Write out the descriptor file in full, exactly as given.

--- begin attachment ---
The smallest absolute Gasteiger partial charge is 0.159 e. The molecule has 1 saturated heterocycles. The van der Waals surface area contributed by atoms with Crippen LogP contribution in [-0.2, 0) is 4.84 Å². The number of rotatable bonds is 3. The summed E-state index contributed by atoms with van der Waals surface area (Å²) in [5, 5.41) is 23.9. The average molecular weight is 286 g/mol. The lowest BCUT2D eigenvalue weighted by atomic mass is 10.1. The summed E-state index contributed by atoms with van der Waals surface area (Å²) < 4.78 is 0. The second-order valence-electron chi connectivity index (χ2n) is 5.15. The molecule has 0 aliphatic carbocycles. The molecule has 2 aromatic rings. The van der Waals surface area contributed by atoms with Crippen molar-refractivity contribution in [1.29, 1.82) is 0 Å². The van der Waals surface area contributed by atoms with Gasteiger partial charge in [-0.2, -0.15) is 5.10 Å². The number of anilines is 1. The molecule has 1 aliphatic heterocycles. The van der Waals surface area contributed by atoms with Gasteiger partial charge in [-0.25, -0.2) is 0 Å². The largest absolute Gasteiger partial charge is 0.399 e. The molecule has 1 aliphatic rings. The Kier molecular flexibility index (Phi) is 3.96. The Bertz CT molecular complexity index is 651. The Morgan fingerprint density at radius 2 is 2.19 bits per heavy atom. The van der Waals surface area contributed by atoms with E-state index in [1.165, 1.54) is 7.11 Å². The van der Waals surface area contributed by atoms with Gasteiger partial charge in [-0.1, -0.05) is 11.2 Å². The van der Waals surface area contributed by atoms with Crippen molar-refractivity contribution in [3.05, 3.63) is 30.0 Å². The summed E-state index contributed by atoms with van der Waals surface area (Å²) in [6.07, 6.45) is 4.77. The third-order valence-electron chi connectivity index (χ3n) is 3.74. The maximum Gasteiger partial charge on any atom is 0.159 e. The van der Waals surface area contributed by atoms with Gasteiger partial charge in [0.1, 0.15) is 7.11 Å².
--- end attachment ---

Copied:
The smallest absolute Gasteiger partial charge is 0.159 e. The molecule has 1 saturated heterocycles. The van der Waals surface area contributed by atoms with Crippen LogP contribution in [-0.2, 0) is 4.84 Å². The number of rotatable bonds is 3. The summed E-state index contributed by atoms with van der Waals surface area (Å²) in [5, 5.41) is 23.9. The average molecular weight is 286 g/mol. The lowest BCUT2D eigenvalue weighted by atomic mass is 10.1. The summed E-state index contributed by atoms with van der Waals surface area (Å²) < 4.78 is 0. The second-order valence-electron chi connectivity index (χ2n) is 5.15. The molecule has 0 aliphatic carbocycles. The molecule has 2 aromatic rings. The van der Waals surface area contributed by atoms with Crippen molar-refractivity contribution in [1.29, 1.82) is 0 Å². The van der Waals surface area contributed by atoms with Gasteiger partial charge in [-0.2, -0.15) is 5.10 Å². The number of anilines is 1. The molecule has 1 aliphatic heterocycles. The van der Waals surface area contributed by atoms with Gasteiger partial charge in [-0.25, -0.2) is 0 Å². The largest absolute Gasteiger partial charge is 0.399 e. The molecule has 1 aliphatic rings. The Kier molecular flexibility index (Phi) is 3.96. The Bertz CT molecular complexity index is 651. The Morgan fingerprint density at radius 2 is 2.19 bits per heavy atom. The van der Waals surface area contributed by atoms with E-state index in [1.165, 1.54) is 7.11 Å². The van der Waals surface area contributed by atoms with Gasteiger partial charge in [-0.1, -0.05) is 11.2 Å². The van der Waals surface area contributed by atoms with Crippen molar-refractivity contribution in [3.05, 3.63) is 30.0 Å². The summed E-state index contributed by atoms with van der Waals surface area (Å²) in [6.07, 6.45) is 4.77. The third-order valence-electron chi connectivity index (χ3n) is 3.74. The maximum Gasteiger partial charge on any atom is 0.159 e. The van der Waals surface area contributed by atoms with Gasteiger partial charge in [0.1, 0.15) is 7.11 Å².